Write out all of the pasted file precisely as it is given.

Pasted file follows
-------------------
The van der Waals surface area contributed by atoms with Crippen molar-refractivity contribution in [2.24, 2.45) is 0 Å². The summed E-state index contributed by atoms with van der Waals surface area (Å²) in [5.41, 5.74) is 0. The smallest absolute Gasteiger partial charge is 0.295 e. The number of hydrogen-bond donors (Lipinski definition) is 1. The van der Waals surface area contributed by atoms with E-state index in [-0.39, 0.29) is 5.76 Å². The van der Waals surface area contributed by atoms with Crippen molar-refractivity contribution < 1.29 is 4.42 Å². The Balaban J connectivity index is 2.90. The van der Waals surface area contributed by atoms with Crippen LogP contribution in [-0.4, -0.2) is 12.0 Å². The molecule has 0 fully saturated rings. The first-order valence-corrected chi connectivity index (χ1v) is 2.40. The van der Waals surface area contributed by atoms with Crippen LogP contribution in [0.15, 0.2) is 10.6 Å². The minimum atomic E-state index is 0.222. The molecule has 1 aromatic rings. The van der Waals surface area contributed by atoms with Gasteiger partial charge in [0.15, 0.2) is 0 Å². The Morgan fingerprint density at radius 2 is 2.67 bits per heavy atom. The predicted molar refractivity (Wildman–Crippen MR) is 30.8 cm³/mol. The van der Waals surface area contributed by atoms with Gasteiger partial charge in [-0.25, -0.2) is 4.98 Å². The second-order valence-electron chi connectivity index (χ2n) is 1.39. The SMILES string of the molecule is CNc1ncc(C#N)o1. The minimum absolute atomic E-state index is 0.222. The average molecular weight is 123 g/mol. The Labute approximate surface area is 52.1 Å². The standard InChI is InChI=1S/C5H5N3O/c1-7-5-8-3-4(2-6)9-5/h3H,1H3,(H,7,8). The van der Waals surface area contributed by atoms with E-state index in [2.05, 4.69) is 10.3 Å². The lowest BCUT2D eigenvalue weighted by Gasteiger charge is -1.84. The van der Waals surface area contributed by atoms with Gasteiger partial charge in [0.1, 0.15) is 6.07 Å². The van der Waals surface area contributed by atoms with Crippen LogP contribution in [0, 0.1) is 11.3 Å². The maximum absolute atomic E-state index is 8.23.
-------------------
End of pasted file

The van der Waals surface area contributed by atoms with Crippen molar-refractivity contribution in [2.24, 2.45) is 0 Å². The summed E-state index contributed by atoms with van der Waals surface area (Å²) in [5.41, 5.74) is 0. The smallest absolute Gasteiger partial charge is 0.295 e. The number of hydrogen-bond donors (Lipinski definition) is 1. The van der Waals surface area contributed by atoms with E-state index in [-0.39, 0.29) is 5.76 Å². The van der Waals surface area contributed by atoms with Crippen molar-refractivity contribution < 1.29 is 4.42 Å². The Balaban J connectivity index is 2.90. The van der Waals surface area contributed by atoms with Crippen LogP contribution in [-0.4, -0.2) is 12.0 Å². The molecule has 0 fully saturated rings. The first-order valence-corrected chi connectivity index (χ1v) is 2.40. The van der Waals surface area contributed by atoms with Crippen LogP contribution in [0.15, 0.2) is 10.6 Å². The minimum atomic E-state index is 0.222. The molecule has 1 aromatic rings. The van der Waals surface area contributed by atoms with Gasteiger partial charge in [0.15, 0.2) is 0 Å². The Morgan fingerprint density at radius 2 is 2.67 bits per heavy atom. The predicted molar refractivity (Wildman–Crippen MR) is 30.8 cm³/mol. The van der Waals surface area contributed by atoms with Gasteiger partial charge in [-0.25, -0.2) is 4.98 Å². The second-order valence-electron chi connectivity index (χ2n) is 1.39. The SMILES string of the molecule is CNc1ncc(C#N)o1. The minimum absolute atomic E-state index is 0.222. The average molecular weight is 123 g/mol. The Labute approximate surface area is 52.1 Å². The standard InChI is InChI=1S/C5H5N3O/c1-7-5-8-3-4(2-6)9-5/h3H,1H3,(H,7,8). The van der Waals surface area contributed by atoms with E-state index in [2.05, 4.69) is 10.3 Å². The lowest BCUT2D eigenvalue weighted by Gasteiger charge is -1.84. The van der Waals surface area contributed by atoms with Gasteiger partial charge in [0.1, 0.15) is 6.07 Å². The van der Waals surface area contributed by atoms with Crippen LogP contribution in [0, 0.1) is 11.3 Å². The maximum absolute atomic E-state index is 8.23.